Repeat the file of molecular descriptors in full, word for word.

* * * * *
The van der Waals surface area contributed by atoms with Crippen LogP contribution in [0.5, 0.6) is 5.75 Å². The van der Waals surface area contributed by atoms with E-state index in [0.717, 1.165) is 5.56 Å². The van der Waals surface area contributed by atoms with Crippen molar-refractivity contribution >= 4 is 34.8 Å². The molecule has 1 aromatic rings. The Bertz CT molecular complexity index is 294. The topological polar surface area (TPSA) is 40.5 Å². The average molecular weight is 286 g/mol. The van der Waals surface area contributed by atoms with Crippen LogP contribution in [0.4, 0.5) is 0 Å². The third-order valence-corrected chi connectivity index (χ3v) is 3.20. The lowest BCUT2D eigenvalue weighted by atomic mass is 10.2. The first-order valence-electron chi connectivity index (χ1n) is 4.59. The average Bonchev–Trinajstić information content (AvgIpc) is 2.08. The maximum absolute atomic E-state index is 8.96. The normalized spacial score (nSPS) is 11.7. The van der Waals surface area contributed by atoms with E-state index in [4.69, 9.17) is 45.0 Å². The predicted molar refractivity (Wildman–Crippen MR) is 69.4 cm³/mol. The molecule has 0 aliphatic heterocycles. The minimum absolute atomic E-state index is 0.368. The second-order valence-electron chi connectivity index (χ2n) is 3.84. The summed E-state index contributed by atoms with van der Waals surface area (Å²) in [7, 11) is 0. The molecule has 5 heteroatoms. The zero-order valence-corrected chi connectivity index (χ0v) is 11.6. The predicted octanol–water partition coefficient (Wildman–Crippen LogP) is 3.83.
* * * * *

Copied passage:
The van der Waals surface area contributed by atoms with Crippen LogP contribution in [0.5, 0.6) is 5.75 Å². The van der Waals surface area contributed by atoms with E-state index in [0.717, 1.165) is 5.56 Å². The van der Waals surface area contributed by atoms with Crippen molar-refractivity contribution >= 4 is 34.8 Å². The molecule has 1 aromatic rings. The Bertz CT molecular complexity index is 294. The topological polar surface area (TPSA) is 40.5 Å². The average molecular weight is 286 g/mol. The van der Waals surface area contributed by atoms with Crippen LogP contribution in [0.4, 0.5) is 0 Å². The third-order valence-corrected chi connectivity index (χ3v) is 3.20. The lowest BCUT2D eigenvalue weighted by atomic mass is 10.2. The first-order valence-electron chi connectivity index (χ1n) is 4.59. The average Bonchev–Trinajstić information content (AvgIpc) is 2.08. The maximum absolute atomic E-state index is 8.96. The normalized spacial score (nSPS) is 11.7. The van der Waals surface area contributed by atoms with E-state index in [4.69, 9.17) is 45.0 Å². The predicted molar refractivity (Wildman–Crippen MR) is 69.4 cm³/mol. The molecule has 0 aliphatic heterocycles. The minimum absolute atomic E-state index is 0.368. The second-order valence-electron chi connectivity index (χ2n) is 3.84. The summed E-state index contributed by atoms with van der Waals surface area (Å²) in [7, 11) is 0. The molecule has 5 heteroatoms. The zero-order valence-corrected chi connectivity index (χ0v) is 11.6. The predicted octanol–water partition coefficient (Wildman–Crippen LogP) is 3.83.